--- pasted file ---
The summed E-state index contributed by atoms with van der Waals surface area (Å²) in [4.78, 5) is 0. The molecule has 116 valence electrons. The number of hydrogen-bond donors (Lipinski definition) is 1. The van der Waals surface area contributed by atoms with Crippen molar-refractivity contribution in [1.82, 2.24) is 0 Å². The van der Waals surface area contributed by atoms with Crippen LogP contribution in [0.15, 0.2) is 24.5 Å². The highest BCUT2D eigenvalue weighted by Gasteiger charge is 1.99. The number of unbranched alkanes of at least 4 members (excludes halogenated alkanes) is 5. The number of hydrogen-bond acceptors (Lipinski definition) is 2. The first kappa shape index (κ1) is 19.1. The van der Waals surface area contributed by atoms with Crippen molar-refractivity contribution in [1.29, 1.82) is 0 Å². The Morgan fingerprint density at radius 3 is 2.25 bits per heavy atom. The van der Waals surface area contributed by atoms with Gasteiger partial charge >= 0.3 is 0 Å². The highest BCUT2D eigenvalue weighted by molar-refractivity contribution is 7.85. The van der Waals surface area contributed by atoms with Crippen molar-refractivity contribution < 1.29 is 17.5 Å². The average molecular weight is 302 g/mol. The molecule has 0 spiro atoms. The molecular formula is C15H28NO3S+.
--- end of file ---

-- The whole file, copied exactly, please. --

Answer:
The summed E-state index contributed by atoms with van der Waals surface area (Å²) in [4.78, 5) is 0. The molecule has 116 valence electrons. The number of hydrogen-bond donors (Lipinski definition) is 1. The van der Waals surface area contributed by atoms with Crippen molar-refractivity contribution in [1.82, 2.24) is 0 Å². The van der Waals surface area contributed by atoms with Crippen LogP contribution in [0.15, 0.2) is 24.5 Å². The highest BCUT2D eigenvalue weighted by Gasteiger charge is 1.99. The number of unbranched alkanes of at least 4 members (excludes halogenated alkanes) is 5. The number of hydrogen-bond acceptors (Lipinski definition) is 2. The first kappa shape index (κ1) is 19.1. The van der Waals surface area contributed by atoms with Crippen molar-refractivity contribution in [1.29, 1.82) is 0 Å². The Morgan fingerprint density at radius 3 is 2.25 bits per heavy atom. The van der Waals surface area contributed by atoms with Gasteiger partial charge >= 0.3 is 0 Å². The highest BCUT2D eigenvalue weighted by molar-refractivity contribution is 7.85. The van der Waals surface area contributed by atoms with Crippen molar-refractivity contribution < 1.29 is 17.5 Å². The average molecular weight is 302 g/mol. The molecule has 0 spiro atoms. The molecular formula is C15H28NO3S+.